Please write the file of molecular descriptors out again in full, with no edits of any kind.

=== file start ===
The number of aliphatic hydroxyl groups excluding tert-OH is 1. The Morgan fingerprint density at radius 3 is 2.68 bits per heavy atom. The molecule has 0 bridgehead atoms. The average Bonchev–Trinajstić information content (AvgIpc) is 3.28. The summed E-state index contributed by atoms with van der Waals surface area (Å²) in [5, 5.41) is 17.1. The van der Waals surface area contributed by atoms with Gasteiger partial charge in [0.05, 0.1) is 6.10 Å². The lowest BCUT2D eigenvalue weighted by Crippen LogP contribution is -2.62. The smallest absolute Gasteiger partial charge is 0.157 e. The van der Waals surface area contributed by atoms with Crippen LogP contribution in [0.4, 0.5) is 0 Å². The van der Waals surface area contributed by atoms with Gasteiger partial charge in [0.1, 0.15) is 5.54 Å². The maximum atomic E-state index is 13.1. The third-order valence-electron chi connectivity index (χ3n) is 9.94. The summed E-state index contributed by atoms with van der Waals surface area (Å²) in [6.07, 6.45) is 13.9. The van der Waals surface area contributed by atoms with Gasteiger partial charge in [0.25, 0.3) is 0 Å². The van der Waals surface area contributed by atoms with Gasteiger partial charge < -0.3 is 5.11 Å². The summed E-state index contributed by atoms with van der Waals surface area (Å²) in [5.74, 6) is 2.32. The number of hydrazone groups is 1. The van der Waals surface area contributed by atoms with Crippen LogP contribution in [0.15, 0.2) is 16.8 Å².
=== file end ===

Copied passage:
The number of aliphatic hydroxyl groups excluding tert-OH is 1. The Morgan fingerprint density at radius 3 is 2.68 bits per heavy atom. The molecule has 0 bridgehead atoms. The average Bonchev–Trinajstić information content (AvgIpc) is 3.28. The summed E-state index contributed by atoms with van der Waals surface area (Å²) in [5, 5.41) is 17.1. The van der Waals surface area contributed by atoms with Gasteiger partial charge in [0.05, 0.1) is 6.10 Å². The lowest BCUT2D eigenvalue weighted by Crippen LogP contribution is -2.62. The smallest absolute Gasteiger partial charge is 0.157 e. The van der Waals surface area contributed by atoms with Crippen LogP contribution in [0.4, 0.5) is 0 Å². The van der Waals surface area contributed by atoms with Gasteiger partial charge in [0.1, 0.15) is 5.54 Å². The maximum atomic E-state index is 13.1. The third-order valence-electron chi connectivity index (χ3n) is 9.94. The summed E-state index contributed by atoms with van der Waals surface area (Å²) in [6.07, 6.45) is 13.9. The van der Waals surface area contributed by atoms with Gasteiger partial charge in [0.25, 0.3) is 0 Å². The van der Waals surface area contributed by atoms with Gasteiger partial charge < -0.3 is 5.11 Å². The summed E-state index contributed by atoms with van der Waals surface area (Å²) in [5.74, 6) is 2.32. The number of hydrazone groups is 1. The van der Waals surface area contributed by atoms with Crippen LogP contribution in [0.15, 0.2) is 16.8 Å².